Get the low-down7 May 2020
With the nature of labelling fast-changing, new and more explicit means of conveying information are required to inform an increasingly busy and convenience-focused market. Without the time or inclination to examine the nutritional details of their goods, consumers want labels they can quickly understand without resorting to intricate, exegetical analysis. Fortunately, there are a few new techniques in development. Matthew Rogerson reports.
In today’s pandemic-impacted world, there has been a range of habits and activities that have been updated or outright transformed. One area that has seen a surge in importance as people spend more time at home, is labels. Specifically, understanding the actual nutrition and health impact of food products.
The idea is that if nutritional panels display exercise equivalents, they might explain how much physical activity is required to burn off the calories in one serving. New labelling initiatives have been rolled out in various markets globally in an effort to simplify nutritional information, and ensure consumers are equipped to make optimal choices for their health.
Almost all consumers acknowledge the importance that exercise plays in improving their health. With the rise in sports nutrition and in governments encouraging their citizens to live healthier active lives, this will only increase.
Labels on most packaged food and drinks must meet strict requirements, including information about food allergens, included additives and storage instructions.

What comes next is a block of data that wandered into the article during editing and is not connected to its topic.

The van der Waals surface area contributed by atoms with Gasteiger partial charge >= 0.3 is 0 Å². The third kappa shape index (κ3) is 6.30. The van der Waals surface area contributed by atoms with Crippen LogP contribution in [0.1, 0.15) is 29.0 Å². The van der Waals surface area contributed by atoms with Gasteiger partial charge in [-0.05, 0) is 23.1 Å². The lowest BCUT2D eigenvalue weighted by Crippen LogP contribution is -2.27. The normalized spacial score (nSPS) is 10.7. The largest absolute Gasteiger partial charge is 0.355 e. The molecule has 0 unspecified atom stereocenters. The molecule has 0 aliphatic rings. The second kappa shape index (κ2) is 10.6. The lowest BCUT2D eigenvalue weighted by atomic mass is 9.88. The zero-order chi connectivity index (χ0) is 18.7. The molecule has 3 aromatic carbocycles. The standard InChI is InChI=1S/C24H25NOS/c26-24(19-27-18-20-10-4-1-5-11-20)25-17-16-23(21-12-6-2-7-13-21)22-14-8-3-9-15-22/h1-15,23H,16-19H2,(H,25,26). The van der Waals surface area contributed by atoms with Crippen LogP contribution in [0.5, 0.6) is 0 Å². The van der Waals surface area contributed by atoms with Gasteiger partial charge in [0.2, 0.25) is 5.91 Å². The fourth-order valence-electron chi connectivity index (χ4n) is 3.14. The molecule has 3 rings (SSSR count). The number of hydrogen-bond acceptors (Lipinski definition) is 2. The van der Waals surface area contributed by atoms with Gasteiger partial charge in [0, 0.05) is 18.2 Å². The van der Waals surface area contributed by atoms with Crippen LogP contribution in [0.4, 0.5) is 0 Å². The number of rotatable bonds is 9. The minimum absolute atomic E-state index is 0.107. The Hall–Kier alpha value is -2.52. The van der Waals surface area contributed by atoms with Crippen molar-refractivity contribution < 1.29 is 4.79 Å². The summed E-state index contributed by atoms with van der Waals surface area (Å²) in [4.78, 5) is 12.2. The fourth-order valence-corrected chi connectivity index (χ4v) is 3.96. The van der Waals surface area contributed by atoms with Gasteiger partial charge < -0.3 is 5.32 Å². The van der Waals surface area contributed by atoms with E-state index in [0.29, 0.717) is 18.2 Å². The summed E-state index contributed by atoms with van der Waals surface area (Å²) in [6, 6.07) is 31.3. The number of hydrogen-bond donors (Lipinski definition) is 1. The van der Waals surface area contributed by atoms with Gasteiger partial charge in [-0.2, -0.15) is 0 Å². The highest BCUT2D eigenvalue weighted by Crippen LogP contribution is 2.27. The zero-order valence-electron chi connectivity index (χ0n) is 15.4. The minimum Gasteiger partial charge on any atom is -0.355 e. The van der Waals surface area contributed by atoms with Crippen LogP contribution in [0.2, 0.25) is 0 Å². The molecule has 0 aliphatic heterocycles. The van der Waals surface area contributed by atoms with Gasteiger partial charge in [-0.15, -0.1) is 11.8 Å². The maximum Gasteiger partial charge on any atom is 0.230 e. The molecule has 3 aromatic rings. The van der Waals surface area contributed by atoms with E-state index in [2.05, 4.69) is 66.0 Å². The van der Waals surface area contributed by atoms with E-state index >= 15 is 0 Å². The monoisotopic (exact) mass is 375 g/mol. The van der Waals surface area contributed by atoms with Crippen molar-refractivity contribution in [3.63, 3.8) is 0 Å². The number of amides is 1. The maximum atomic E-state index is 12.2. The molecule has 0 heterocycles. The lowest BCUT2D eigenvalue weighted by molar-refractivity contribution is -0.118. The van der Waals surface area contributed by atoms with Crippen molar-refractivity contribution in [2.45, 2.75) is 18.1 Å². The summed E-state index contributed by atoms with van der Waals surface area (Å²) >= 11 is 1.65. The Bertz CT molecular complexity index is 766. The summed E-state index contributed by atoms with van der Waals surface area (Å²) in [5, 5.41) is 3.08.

Meanwhile, the nutritional facts panel should serve as a quick and easy way to facilitate informed food purchases, including information such as the amount of fat, salt, sugars, calories and fibre per serving.
However, consumers are not necessarily aware of the amount or proportion of calories, fat or salt that is recommended for them, or considered to be sensible. Moreover, few consumers have the time or patience to compare the nutritional panels of different brands to determine the best choice.
Labels that use physical activity to contextualise calorie content can address this. This would place calorie amounts into a context that most consumers would immediately understand. Significantly, it could potentially deter consumers from too frequently opting for discretionary foods that are typically calorie-dense and nutrient-poor, if they see it plainly written in front of them that a short-term indulgence would require significant effort to offset.
Exercise-based food labels may help consumers better-understand calorie content, but they do not address other important factors, such as fat content, sugar type and sodium level. It is critical that exercise details on food labels do not undermine or overshadow other nutritional information, but complement it to provide a complete nutritional view.
In sight, in mind
In fact, research led by Loughborough University in December last year, found that if ‘physical activity calorie-equivalent’ food labelling was applied it might decrease intake by up to 200 calories per person per day as a result of consumers making healthier choices. While a holistic nutritional view is still necessary – as some high-calorie foods are also nutritious – physical activity equivalents can help give consumers some much-needed perspective.